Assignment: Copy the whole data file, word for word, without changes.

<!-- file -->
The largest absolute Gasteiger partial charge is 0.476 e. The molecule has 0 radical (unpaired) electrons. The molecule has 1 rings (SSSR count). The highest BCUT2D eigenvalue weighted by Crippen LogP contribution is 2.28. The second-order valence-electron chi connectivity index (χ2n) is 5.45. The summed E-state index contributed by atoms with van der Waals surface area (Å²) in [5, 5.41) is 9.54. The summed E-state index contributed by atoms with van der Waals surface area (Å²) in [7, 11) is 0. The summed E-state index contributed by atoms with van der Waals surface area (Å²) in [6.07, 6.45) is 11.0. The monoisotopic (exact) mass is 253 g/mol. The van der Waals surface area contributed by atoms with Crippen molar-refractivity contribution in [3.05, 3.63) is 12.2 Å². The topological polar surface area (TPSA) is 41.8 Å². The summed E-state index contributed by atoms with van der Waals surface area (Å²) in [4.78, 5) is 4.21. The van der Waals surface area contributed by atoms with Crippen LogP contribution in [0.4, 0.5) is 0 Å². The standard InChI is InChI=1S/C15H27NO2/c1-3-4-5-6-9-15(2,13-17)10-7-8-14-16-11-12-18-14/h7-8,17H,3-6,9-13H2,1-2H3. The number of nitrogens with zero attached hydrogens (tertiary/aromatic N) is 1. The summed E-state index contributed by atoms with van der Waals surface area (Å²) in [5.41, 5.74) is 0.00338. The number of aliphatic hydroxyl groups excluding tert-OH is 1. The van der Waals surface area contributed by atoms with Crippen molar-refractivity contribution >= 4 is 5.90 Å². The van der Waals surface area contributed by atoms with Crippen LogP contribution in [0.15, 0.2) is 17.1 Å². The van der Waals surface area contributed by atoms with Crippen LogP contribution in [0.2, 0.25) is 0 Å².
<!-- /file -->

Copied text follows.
The largest absolute Gasteiger partial charge is 0.476 e. The molecule has 0 radical (unpaired) electrons. The molecule has 1 rings (SSSR count). The highest BCUT2D eigenvalue weighted by Crippen LogP contribution is 2.28. The second-order valence-electron chi connectivity index (χ2n) is 5.45. The summed E-state index contributed by atoms with van der Waals surface area (Å²) in [5, 5.41) is 9.54. The summed E-state index contributed by atoms with van der Waals surface area (Å²) in [7, 11) is 0. The summed E-state index contributed by atoms with van der Waals surface area (Å²) in [6.07, 6.45) is 11.0. The monoisotopic (exact) mass is 253 g/mol. The van der Waals surface area contributed by atoms with Crippen molar-refractivity contribution in [3.05, 3.63) is 12.2 Å². The topological polar surface area (TPSA) is 41.8 Å². The summed E-state index contributed by atoms with van der Waals surface area (Å²) in [4.78, 5) is 4.21. The van der Waals surface area contributed by atoms with Crippen LogP contribution in [0.4, 0.5) is 0 Å². The standard InChI is InChI=1S/C15H27NO2/c1-3-4-5-6-9-15(2,13-17)10-7-8-14-16-11-12-18-14/h7-8,17H,3-6,9-13H2,1-2H3. The number of nitrogens with zero attached hydrogens (tertiary/aromatic N) is 1. The summed E-state index contributed by atoms with van der Waals surface area (Å²) in [5.41, 5.74) is 0.00338. The number of aliphatic hydroxyl groups excluding tert-OH is 1. The van der Waals surface area contributed by atoms with Crippen molar-refractivity contribution >= 4 is 5.90 Å². The van der Waals surface area contributed by atoms with Crippen LogP contribution in [0.15, 0.2) is 17.1 Å². The van der Waals surface area contributed by atoms with Crippen LogP contribution in [0.2, 0.25) is 0 Å².